By Taxpayers Association of Oregon
Taxpayers Association of Oregon urges a NO vote on Measure 114.
Measure 114 would create lots of bans, lots of bureaucracy and lots of bills to pay.
Measure 114 bans firearms magazines over 10 rounds. Washington Times notes,” According to the libertarian CATO Institute, most handguns sold in the U.S. come with magazines that hold between 10 to 17 rounds. Pistols that hold 10 rounds are usually compact or subcompact models. Full-size pistols that are commonly used by law enforcement officers have 12- to 20‐round magazines as standard capacity.”
Because many rifles and handguns use over 10 rounds, it means having them in your firearm will be illegal for common uses (a few narrow exceptions being rifle range, home, hunting). This in turn, will make many firearms illegal even if it is a smaller handgun. You must destroy, disable or mechanically repurpose the magazines and/or do the same for the firearm if you wish to use it for common purposes (like protecting yourself when you travel to dangerous places or if your life is threatened).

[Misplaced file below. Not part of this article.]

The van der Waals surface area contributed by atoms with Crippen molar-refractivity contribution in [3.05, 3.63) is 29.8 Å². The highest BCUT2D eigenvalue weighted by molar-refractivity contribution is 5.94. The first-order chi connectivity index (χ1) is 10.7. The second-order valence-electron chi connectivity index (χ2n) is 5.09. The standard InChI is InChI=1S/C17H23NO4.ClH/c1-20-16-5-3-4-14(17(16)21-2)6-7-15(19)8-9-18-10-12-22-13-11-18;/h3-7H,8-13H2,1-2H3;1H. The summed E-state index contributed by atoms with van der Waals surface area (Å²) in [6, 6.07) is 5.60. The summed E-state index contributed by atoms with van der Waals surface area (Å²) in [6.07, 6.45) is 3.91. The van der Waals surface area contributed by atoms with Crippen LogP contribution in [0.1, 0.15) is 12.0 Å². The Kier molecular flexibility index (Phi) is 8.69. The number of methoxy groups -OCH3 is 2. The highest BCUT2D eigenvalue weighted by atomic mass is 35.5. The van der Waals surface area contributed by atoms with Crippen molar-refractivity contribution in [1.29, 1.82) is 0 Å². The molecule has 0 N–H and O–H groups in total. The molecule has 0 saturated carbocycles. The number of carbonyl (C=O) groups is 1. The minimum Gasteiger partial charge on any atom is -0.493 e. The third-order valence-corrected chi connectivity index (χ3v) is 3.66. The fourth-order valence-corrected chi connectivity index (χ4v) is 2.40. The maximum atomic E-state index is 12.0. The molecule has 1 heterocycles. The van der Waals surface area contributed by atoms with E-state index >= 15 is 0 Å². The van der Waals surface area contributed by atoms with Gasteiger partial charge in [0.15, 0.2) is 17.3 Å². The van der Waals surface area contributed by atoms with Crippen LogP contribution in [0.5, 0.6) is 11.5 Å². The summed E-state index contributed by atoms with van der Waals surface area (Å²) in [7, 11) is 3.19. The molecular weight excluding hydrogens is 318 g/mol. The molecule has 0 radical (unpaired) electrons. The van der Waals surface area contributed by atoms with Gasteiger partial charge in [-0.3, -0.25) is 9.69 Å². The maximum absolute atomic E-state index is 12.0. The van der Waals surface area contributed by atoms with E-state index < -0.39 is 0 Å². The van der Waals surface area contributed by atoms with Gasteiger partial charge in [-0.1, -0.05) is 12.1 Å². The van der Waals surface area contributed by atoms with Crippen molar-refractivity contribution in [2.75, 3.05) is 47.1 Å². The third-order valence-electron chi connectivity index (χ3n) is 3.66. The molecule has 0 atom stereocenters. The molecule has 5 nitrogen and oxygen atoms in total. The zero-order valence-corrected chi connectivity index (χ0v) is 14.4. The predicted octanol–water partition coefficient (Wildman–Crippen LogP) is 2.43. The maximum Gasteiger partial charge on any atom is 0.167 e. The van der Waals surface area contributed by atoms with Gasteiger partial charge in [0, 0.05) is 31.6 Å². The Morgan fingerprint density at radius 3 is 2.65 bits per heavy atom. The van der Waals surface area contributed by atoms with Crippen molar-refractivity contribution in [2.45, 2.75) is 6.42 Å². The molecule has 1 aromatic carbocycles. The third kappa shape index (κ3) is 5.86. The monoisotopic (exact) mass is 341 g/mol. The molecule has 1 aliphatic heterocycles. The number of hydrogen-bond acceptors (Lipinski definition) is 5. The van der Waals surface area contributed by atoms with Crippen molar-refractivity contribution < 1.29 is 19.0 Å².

Measure 114 turns your local police stations into gun registration/training course factories.
Measure 114 creates a new $65 permit fee for when you wish to purchase a firearm. That “gun tax” is allowed to be changed, and could easily double or triple to $200 in the future. There is nothing preventing the permit costs from hitting $1,000.
Measure 114 appears to allow no restrictions on the delay of issuing a permit. If you life is in imminent danger, it may take weeks to protect yourself.
Measure 114 creates a searchable database of all firearm permit holders.
NRA-ILA explains in details some of the problems on the magazine bans
Fixed and detachable magazines capable of accepting more than 10 rounds of ammunition will be banned
- Shotguns (including pump-action and semi-automatic) will be banned under this measure unless permanently altered
- Most shotguns are capable of accepting more than 10 “mini-rounds” commonly used as home or self-defense rounds
- Most shotguns are capable of accepting extended tubes commonly used for depredation goose hunts
Currently possessed magazines over 10-rounds will be limited to use on the owner’s own personal property, at a shooting range, or while hunting
- Transporting previously possessed magazines over 10 rounds must be stored and locked separately from the firearm
Law enforcement and military are ONLY exempted for their service firearm while engaged in their official duties
- Personal firearms will be limited to 10-round magazines
- Possession and use of a firearm while off-duty will be limited to 10-rounds
There is NO affirmative defense available for magazines owned before the effective date of Ballot Measure 114 (IF it passes in November)
We encourage a No vote on Measure 114